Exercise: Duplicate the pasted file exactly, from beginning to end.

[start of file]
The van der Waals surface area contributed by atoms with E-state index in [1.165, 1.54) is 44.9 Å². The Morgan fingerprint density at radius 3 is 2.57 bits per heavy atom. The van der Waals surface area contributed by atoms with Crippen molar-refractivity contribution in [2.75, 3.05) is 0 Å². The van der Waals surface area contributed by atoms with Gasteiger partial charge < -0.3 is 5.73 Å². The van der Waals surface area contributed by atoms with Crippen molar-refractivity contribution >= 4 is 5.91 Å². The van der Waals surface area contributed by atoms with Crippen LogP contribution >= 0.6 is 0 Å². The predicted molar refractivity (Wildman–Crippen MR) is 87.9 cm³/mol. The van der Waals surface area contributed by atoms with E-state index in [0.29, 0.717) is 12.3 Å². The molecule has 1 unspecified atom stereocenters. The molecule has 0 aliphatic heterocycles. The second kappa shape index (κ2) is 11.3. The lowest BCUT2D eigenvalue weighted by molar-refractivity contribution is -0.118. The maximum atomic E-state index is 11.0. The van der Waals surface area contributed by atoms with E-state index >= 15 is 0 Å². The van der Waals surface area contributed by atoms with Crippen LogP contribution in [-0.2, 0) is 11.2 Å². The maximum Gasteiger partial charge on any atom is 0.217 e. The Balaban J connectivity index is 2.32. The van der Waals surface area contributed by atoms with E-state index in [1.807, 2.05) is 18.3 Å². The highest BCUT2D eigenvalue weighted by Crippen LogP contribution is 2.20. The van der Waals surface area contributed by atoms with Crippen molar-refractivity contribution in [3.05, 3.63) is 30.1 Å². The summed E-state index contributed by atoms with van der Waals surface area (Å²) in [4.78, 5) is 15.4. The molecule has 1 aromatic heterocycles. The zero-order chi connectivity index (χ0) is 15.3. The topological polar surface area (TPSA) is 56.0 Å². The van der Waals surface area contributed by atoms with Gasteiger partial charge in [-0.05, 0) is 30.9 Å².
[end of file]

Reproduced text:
The van der Waals surface area contributed by atoms with E-state index in [1.165, 1.54) is 44.9 Å². The Morgan fingerprint density at radius 3 is 2.57 bits per heavy atom. The van der Waals surface area contributed by atoms with Crippen molar-refractivity contribution in [2.75, 3.05) is 0 Å². The van der Waals surface area contributed by atoms with Gasteiger partial charge < -0.3 is 5.73 Å². The van der Waals surface area contributed by atoms with Crippen molar-refractivity contribution >= 4 is 5.91 Å². The van der Waals surface area contributed by atoms with Crippen LogP contribution >= 0.6 is 0 Å². The predicted molar refractivity (Wildman–Crippen MR) is 87.9 cm³/mol. The van der Waals surface area contributed by atoms with E-state index in [0.29, 0.717) is 12.3 Å². The molecule has 1 unspecified atom stereocenters. The molecule has 0 aliphatic heterocycles. The second kappa shape index (κ2) is 11.3. The lowest BCUT2D eigenvalue weighted by molar-refractivity contribution is -0.118. The maximum atomic E-state index is 11.0. The van der Waals surface area contributed by atoms with E-state index >= 15 is 0 Å². The van der Waals surface area contributed by atoms with Crippen LogP contribution in [-0.2, 0) is 11.2 Å². The maximum Gasteiger partial charge on any atom is 0.217 e. The Balaban J connectivity index is 2.32. The van der Waals surface area contributed by atoms with E-state index in [1.807, 2.05) is 18.3 Å². The highest BCUT2D eigenvalue weighted by Crippen LogP contribution is 2.20. The van der Waals surface area contributed by atoms with Crippen molar-refractivity contribution in [3.05, 3.63) is 30.1 Å². The summed E-state index contributed by atoms with van der Waals surface area (Å²) in [4.78, 5) is 15.4. The molecule has 1 aromatic heterocycles. The zero-order chi connectivity index (χ0) is 15.3. The topological polar surface area (TPSA) is 56.0 Å². The van der Waals surface area contributed by atoms with Gasteiger partial charge in [-0.05, 0) is 30.9 Å².